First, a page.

A mention in the president's State of the Union (search) speech is the holy grail for Washington lobbyists, the ultimate but always elusive reward.
"You tell everybody you can think to tell" in the White House, said Dan Danner, lobbyist for the National Federation of Independent Business (search). "You tell the speechwriters. You tell the congressional people. You tell the policy people. You tell the public liaison people and the economic shop."
Danner's issue is what the federation calls Association Health Plan (search) legislation. It would allow small business organizations to provide insurance for members' workers. President Bush has endorsed the idea often, but not in the State of the Union, the annual showpiece of his administration.
A reference in the roughly hourlong address Tuesday night would be a declaration that the president considers the plan a priority and would send the same message to lawmakers whose 2004 session got under way earlier in the day.
The same holds for issues promoted by other lobby group:
-Since the discovery last month that a cow slaughtered in Washington state had mad cow disease, the American Meat Institute (search) has worked closely with the administration to spread the word that American beef is safe. A mention of that message in Bush's speech would be "the frosting on the cake," institute spokesman Dan Murphy said.
-The Alliance of Automobile Manufacturers (search) wants a mention to revive energy legislation that include tax credits for those who buy cleaner-fuel cars such as gas-electric hybrids.
-The National Restaurant Association (search) urged inclusion of a proposed overhaul of immigration policy as well as the legislation on trade association health plans, lobbyist Lee Culpepper said.
-The American Bankers Association (search) would like to see Bush discuss the importance of savings accounts.
Techniques for trying to win a plug vary.
Danner made specific pitches for inclusion of small businessmen's health insurance legislation.
The U.S. Chamber of Commerce (search) handed a printed rundown of its legislative priorities to the White House in plenty of time this month to make the address. The organization wants Bush to mention the pursuit of a national broadband Internet-connection policy, trade agreements and proposals to make tax cuts permanent and limit legal liability.
The business group did not lobby specifically for inclusion in the address but believes the White House knows what it would like to see. "We communicate with them on a regular basis," lobbyist Bruce Josten said. "They have endless streams of information."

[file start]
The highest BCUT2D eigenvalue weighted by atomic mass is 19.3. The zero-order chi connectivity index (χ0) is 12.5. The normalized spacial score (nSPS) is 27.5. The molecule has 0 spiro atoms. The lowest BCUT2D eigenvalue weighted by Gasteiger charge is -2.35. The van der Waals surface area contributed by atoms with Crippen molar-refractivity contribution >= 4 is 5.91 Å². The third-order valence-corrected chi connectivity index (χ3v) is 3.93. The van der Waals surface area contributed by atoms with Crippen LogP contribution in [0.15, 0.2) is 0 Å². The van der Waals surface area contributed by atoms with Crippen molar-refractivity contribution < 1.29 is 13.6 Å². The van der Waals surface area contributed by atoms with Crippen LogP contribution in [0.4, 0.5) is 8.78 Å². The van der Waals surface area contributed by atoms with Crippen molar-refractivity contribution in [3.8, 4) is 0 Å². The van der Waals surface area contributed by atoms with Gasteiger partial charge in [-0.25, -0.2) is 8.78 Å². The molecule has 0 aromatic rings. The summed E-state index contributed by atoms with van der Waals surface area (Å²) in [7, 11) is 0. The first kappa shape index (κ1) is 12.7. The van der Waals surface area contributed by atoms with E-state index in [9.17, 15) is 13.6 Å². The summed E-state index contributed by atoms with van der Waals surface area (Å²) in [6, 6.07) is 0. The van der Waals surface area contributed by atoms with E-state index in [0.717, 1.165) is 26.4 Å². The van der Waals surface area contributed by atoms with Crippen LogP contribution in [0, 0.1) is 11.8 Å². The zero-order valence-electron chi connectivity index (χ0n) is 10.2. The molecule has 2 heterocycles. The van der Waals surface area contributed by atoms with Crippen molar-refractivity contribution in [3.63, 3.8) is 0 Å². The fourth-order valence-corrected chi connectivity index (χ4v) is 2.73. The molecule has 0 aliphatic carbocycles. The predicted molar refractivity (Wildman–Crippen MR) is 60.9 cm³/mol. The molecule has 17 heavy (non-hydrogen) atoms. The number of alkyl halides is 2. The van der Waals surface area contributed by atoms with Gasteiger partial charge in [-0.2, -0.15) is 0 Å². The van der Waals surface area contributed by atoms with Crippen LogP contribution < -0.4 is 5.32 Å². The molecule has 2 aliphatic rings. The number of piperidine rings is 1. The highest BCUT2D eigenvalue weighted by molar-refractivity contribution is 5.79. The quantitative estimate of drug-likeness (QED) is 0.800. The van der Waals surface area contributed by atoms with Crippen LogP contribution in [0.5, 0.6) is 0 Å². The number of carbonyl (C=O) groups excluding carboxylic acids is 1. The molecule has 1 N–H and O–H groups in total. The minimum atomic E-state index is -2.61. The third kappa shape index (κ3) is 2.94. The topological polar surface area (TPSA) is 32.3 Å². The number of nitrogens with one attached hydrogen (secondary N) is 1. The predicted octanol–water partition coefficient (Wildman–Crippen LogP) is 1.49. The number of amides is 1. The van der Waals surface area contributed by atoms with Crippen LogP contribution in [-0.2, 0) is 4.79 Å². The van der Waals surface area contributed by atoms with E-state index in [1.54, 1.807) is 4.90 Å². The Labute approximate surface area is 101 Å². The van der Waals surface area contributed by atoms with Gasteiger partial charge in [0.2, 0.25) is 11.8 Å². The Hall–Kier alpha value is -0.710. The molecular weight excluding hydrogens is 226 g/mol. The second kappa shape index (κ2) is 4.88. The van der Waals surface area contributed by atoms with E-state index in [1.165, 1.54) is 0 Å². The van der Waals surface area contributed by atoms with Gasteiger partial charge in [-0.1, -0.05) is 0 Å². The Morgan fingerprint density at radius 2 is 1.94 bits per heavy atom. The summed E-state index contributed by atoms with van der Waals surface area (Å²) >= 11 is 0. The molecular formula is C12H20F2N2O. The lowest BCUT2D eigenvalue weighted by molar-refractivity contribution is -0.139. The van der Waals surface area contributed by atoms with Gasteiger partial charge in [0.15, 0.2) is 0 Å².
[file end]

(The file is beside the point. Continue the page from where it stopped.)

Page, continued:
The Financial Service Roundtable (search) would like to see Bush note several items, including legislation to limit class-action lawsuits, promote saving by Americans and ensure the financial soundness of the Fannie Mae and Freddie Mac mortgage companies. But chief executive Steve Bartlett saw no need to ask.
"I've got really good relations with the White House and people throughout the White House, and I have a really high confidence level that the president is quite on top of these issues," Bartlett said.
Still, it never hurts to reinforce the message.
About a week ago, the National Association of Manufacturers (search) hand-delivered its 2004 agenda to dozens of government officials. It hopes Bush's speech will mention its members' importance to the economy and promote making regulation and taxation more manufacturer-friendly.
"Any message or statements he might make specific to manufacturers would show, one, that he understands their situation, and two, that this administration is about the business of doing what it can to improve the situation," lobbyist Fred Nichols said.
It's also nice to have a face in the crowd.
Last year, when Bush promoted legislation to limit medical liability, a physician had a prominent seat next to first lady Laura Bush. The American Medical Association (search) would like to see one there Tuesday.
The independent business federation hopes a small-business owner gets mentioned, or at least gets a prized seat in Mrs. Bush's box, as one did during the past two addresses.
"The visibility of the State of the Union is heads and shoulders above most of the other speeches," lobbyist Danner said.